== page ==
Similar to the other insects on this list, ground beetles are a predatory species that prey on common garden pests. These small beetles which are primarily nocturnal, prey on both slugs and snails, as well as cutworms, cabbage maggots, ants, aphids, and caterpillars. One ground beetle, alone, is able to eat more than fifty caterpillars during its relatively short lifespan. In the United States, there are currently more than 2,500 known species of ground beetles.
To attract these beneficial beetles to your garden, build small, raised garden beds with native perennials and grasses (along with a solid layer of mulch). Avoid the use of insecticides, and provide the area with large rocks and/or logs for the beetles to hide (and take shelter) under.
Another beneficial insect for your garden is the dragonfly. Similar to the praying mantis, dragonflies are relatively large, and prey on a large variety of garden pests. Capable of flying at speeds of nearly thirty-five miles per hour, dragonflies are great for controlling flying insects, as well as moths and midges. Dragonflies are also great for controlling mosquito populations in the vicinity of your home. These insects are capable of eating their own body weight (in bugs) every half-hour (tamu.edu).
To attract dragonflies to your garden, provide your garden with a small pond or fountain as the females like to lay their eggs in wet/muddy areas. Dot your ponds and fountains with water lilies and other forms of submerged vegetation to provide refuge for female dragonflies. As with all the other insects on this list, also avoid the use of pesticides and bug zappers as well.
Another great addition to your garden is the green lacewing. These bugs are a natural enemy to soft-bodied insects, as their larvae are known to prey on aphids, spider mites, whiteflies, thrips, grasshoppers, and mealybugs until they reach full maturity. They have also been known to attack small caterpillars, as well as a large variety of beetles, and are capable of consuming upwards of 200+ pests per week (insectary.com). Upon reaching adulthood, the green lacewing subsists primarily on nectar and pollen, before laying additional eggs (upwards of 200 at a time) that continue their life cycle.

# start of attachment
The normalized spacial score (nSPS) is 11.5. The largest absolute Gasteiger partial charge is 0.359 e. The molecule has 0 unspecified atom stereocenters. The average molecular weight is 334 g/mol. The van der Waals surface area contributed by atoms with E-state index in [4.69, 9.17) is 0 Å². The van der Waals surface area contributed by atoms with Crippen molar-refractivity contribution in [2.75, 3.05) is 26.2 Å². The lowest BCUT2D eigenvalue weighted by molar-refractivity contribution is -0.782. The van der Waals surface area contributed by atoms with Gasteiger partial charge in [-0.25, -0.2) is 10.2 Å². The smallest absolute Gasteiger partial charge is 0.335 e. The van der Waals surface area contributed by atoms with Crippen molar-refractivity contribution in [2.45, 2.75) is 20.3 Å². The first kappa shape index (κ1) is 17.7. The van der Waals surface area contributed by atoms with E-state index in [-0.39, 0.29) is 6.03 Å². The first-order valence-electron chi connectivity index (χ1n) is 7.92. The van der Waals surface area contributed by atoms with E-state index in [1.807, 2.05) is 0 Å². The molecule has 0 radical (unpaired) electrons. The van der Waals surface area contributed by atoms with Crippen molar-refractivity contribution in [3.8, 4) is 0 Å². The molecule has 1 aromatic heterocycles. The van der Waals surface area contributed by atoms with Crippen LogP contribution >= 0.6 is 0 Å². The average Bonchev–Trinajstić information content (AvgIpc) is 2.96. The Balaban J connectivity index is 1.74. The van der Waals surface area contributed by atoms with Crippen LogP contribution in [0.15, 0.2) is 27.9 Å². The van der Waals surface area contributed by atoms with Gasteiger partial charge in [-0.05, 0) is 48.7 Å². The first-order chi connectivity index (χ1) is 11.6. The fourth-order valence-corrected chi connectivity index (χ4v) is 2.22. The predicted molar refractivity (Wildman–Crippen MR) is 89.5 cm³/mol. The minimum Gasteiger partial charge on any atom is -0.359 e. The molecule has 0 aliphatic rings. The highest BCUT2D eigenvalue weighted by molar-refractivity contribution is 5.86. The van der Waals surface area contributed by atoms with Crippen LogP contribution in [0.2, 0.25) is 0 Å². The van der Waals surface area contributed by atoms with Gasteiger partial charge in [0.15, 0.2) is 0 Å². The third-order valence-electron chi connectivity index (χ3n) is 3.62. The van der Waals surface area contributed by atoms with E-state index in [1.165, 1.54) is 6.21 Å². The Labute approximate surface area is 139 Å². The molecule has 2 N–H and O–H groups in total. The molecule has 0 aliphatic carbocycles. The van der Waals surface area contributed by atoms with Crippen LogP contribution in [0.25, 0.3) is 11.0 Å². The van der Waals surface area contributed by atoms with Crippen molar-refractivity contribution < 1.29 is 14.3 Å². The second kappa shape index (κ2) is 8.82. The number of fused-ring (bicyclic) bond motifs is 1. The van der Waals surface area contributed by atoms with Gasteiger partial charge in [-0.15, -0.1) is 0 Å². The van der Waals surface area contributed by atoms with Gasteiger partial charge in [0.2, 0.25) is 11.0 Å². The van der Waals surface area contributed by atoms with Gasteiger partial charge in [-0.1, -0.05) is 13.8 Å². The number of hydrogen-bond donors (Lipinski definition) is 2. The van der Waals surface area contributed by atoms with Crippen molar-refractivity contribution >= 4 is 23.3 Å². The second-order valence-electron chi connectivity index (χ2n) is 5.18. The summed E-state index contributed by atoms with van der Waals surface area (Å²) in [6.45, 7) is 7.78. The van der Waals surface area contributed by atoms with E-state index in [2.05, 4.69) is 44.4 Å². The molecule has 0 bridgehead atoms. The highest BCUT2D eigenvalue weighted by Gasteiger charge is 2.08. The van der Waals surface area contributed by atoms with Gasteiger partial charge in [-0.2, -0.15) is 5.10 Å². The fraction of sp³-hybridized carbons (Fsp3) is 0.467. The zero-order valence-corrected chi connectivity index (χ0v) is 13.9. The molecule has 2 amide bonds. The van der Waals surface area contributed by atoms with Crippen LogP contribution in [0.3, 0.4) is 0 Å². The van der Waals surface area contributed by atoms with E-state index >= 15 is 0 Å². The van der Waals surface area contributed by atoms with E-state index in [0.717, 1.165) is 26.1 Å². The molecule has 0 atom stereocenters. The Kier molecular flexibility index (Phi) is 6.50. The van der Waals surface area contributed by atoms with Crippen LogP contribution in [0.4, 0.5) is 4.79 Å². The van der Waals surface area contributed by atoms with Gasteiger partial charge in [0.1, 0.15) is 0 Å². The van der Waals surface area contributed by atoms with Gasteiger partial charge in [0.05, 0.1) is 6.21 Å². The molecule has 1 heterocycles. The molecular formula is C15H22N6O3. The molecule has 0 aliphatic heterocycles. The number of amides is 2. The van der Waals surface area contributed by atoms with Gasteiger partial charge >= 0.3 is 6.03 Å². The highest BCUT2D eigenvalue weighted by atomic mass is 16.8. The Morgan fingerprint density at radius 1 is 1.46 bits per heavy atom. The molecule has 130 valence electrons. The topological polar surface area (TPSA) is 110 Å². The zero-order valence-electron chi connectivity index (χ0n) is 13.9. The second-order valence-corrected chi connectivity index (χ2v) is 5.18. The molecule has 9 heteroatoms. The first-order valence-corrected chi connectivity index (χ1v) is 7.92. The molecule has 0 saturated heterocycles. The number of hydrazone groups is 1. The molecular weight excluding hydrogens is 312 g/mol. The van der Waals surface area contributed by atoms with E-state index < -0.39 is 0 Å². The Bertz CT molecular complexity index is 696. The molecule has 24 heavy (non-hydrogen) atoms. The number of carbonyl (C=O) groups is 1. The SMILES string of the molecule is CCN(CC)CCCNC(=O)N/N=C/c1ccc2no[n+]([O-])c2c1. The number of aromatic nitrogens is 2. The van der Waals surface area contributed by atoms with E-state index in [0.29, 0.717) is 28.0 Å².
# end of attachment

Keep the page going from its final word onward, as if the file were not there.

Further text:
To attract the green lacewing to your garden, adequate ground cover such as grass, shrubs and trees are necessary for larvae development. Flowers and herbs such as daisies, dandelions, goldenrod, sunflowers, dill, oregano, and mountain mint are excellent food sources for the green lacewings to thrive. For gardeners with adequate environments already developed, the green lacewing is also available commercially, and can be purchased from a variety of stores and websites. As with all insects on this list, however, pesticides (either natural or standard) should be avoided when implementing these bugs into your garden.
The minute pirate bug is a common insect predator found from the Anthocoridae family of bugs. These insects make for an excellent addition to gardens, as they are known to actively feed on a large array of garden pests, including (but not limited to) aphids, caterpillars, thrips, and spider mites. Despite being incredibly small (reaching only 1/8” inch long), the pirate bug uses a “sharp needle-like beak” that allows it to latch on to its prey, and literally suck the juices out of its body (entomology.wisc.edu). Fully matured pirate bugs are capable of consuming upwards of 30+ spider mites a day, making them an excellent choice for gardeners who prefer natural pest control options.